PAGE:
Friday 5 July 2013

#FridayFlash - Watery depths

I tiptoe down the steps towards the arch in the wall, the stairs slick with wet leaves. A fine mist of rain clings to my hair and gown, yet I do not fear the moisture in the night air. Water is not my enemy.

I stand on the edge of the step, clinging to the stone arch, and peer into the gloom. Sten's boat will cut through the darkness and he will lift me down onto a seat. We will spend the night quietly traversing the canals of the town, sliding beneath the houses built over the water. I will sing softly in the tunnels, my song encouraging the water to glow to light our way.

Footsteps squelch on the steps behind me and I turn to see Sten. His face is white in the darkness, and he is not alone. Another man stands behind him and my blood runs cold when I recognise him. His sharp features and dead eyes can only belong to Ward de Ville, Chief Inquisitor. I know that my romantic trysts with Sten have been uncovered, but there is a greater threat than the shame of being an unchaperoned woman. De Ville would not be here otherwise.

"So this is her?" De Ville looks me up and down as though I am something foul and abject. He does not hide his disgust, but I can smell his fear beneath the bravado.

Sten nods, and refuses to meet his gaze. I wonder how much Sten will receive for my bounty, and if he will enjoy spending such newfound wealth, knowing he was paid for my death.

"Nothing to say for yourself?" asks De Ville.

"Nothing I would care to say to you, at least," I reply.

I see no profit in playing innocent, in asking Sten what he means by bringing De Ville here, in pleading for my life or denying whatever charges De Ville chooses to throw at me. Such grovelling is not the way of my people, for we are as strong as the tides.

Without a word, De Ville steps forward and pushes me into the water. My gown grows heavy, and the canal's cold fingers drag me down. They expect me to struggle, but I am caught in their quandry. If I sink, I am innocent, and if I surface, I will be burned.

I hold myself in the murky depths, waiting until the men are satisfied of my 'death' and leave the stairs. My anger burns so fiercely that I worry it will make the water churn and boil around me. I hoped this place would be different, that the people would be welcoming and appreciate my gifts, instead of fearing them. But the current of hatred runs strongly in man, and I must find another home. Again.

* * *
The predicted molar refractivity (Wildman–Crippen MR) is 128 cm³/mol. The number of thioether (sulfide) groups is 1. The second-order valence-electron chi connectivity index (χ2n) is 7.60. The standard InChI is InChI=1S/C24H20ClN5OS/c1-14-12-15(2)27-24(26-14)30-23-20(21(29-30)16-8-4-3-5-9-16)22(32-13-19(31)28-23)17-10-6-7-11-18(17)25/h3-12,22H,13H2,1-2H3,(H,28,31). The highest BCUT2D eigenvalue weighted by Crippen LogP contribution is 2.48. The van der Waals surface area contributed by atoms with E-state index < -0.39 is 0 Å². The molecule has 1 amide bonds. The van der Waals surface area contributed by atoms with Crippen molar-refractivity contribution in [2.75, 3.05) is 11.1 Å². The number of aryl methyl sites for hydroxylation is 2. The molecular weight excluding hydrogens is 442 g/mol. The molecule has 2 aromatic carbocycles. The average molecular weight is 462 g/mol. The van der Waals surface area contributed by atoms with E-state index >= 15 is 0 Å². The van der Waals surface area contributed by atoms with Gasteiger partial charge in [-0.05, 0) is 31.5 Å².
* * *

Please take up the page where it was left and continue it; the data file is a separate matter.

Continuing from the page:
And yet. I bide my time in the water, secure that they have gone. Men with poles will return later to find my body, and thus proclaim my innocence, although they will find nothing. I hope that such proof will destroy Sten's conscience, in allowing him to think he condemned his innocent love, but I cannot let it rest. I follow the canals beneath the houses to find that of Sten. I pull myself up onto a narrow landing, where a service door leads directly into the tunnel. I heave it open and slip inside.

Sten will have quite a shock in the morning - perhaps the greatest, and last, shock of his life.

Tuesday 2 July 2013

[Book Review] The Angel of Shadwell

Every now and then you come across a book and it's literally the title that makes you buy it. I came across The Angel of Shadwell by Jonathan Templar on Facebook (I think) and being a sucker for all things London, I downloaded a sample for my Kindle. I didn't even read all three chapters - I bought the whole thing after just a couple of 'pages'. To own the truth, I downloaded the full version and started reading on 11 June, and finished on 12 June. It's not the longest book but it's such an engaging read, it's easy to get sucked in.

I'd describe it as a steampunk crime caper, in which Inspector Noridel and the faithful Sergeant Crayford are set on the trail of a killer who tears the hearts from his victims. When an aristocrat is slain in such a way, things escalate and Noridel is fighting to keep his job amid scrutiny from those higher up the chain of command. Witnesses describe the killer as being an angel, so what exactly is Noridel chasing? It's not a complicated plot, but it's a compelling one, and that alone keeps you reading.

Some steampunk stories can sometimes feel like the steampunk elements have simply been 'bolted on' to satisfy a list of criteria (Cogs and brass? Check. Steam? Check. Automata? Check. Airships? Check.) but in The Angel of Shadwell, the elements are so integral to the plot that the story wouldn't work without them. Beyond that, Templar uses them in a wildly inventive way, and his cast of miscreants reminded me of the more restrained outpourings of China Mieville. Noridel and Crayford are both likeable protagonists, while the uneasy truce between Clock and Flesh (i.e. automatons and people) seems rife with possibilities that I hope Templar explores in the future.

All in all, it's a quick read, and highly enjoyable. Five blunt pencils out of five!

You can buy it from Amazon US and Amazon UK.